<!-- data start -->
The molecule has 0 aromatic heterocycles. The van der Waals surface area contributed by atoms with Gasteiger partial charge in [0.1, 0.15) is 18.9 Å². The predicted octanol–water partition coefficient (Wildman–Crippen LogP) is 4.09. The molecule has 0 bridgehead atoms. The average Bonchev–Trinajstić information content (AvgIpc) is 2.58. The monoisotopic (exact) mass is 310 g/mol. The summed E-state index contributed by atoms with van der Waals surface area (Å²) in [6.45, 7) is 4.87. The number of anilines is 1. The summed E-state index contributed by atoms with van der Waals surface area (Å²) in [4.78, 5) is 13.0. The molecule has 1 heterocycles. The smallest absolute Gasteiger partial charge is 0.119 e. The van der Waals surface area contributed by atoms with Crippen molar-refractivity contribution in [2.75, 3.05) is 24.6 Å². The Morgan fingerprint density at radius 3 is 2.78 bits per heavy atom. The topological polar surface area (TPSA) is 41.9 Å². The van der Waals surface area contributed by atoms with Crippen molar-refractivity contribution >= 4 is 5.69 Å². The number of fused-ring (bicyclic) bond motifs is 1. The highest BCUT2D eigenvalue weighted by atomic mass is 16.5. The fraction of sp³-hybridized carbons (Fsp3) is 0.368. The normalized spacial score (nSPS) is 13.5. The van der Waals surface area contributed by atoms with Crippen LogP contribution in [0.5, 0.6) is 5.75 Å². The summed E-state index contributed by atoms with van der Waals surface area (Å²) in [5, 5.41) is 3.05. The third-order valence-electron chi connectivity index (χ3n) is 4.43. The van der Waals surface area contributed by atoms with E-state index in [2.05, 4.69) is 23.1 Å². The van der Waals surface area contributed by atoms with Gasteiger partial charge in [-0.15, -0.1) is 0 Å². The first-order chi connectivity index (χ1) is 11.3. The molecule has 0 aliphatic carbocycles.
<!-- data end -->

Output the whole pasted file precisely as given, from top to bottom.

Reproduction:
The molecule has 0 aromatic heterocycles. The van der Waals surface area contributed by atoms with Gasteiger partial charge in [0.1, 0.15) is 18.9 Å². The predicted octanol–water partition coefficient (Wildman–Crippen LogP) is 4.09. The molecule has 0 bridgehead atoms. The average Bonchev–Trinajstić information content (AvgIpc) is 2.58. The monoisotopic (exact) mass is 310 g/mol. The summed E-state index contributed by atoms with van der Waals surface area (Å²) in [6.45, 7) is 4.87. The number of anilines is 1. The summed E-state index contributed by atoms with van der Waals surface area (Å²) in [4.78, 5) is 13.0. The molecule has 1 heterocycles. The smallest absolute Gasteiger partial charge is 0.119 e. The van der Waals surface area contributed by atoms with Crippen molar-refractivity contribution in [2.75, 3.05) is 24.6 Å². The Morgan fingerprint density at radius 3 is 2.78 bits per heavy atom. The topological polar surface area (TPSA) is 41.9 Å². The van der Waals surface area contributed by atoms with Crippen molar-refractivity contribution >= 4 is 5.69 Å². The number of fused-ring (bicyclic) bond motifs is 1. The highest BCUT2D eigenvalue weighted by atomic mass is 16.5. The fraction of sp³-hybridized carbons (Fsp3) is 0.368. The normalized spacial score (nSPS) is 13.5. The van der Waals surface area contributed by atoms with Crippen LogP contribution in [0.5, 0.6) is 5.75 Å². The summed E-state index contributed by atoms with van der Waals surface area (Å²) in [5, 5.41) is 3.05. The third-order valence-electron chi connectivity index (χ3n) is 4.43. The van der Waals surface area contributed by atoms with E-state index in [2.05, 4.69) is 23.1 Å². The van der Waals surface area contributed by atoms with Gasteiger partial charge in [-0.15, -0.1) is 0 Å². The first-order chi connectivity index (χ1) is 11.3. The molecule has 0 aliphatic carbocycles.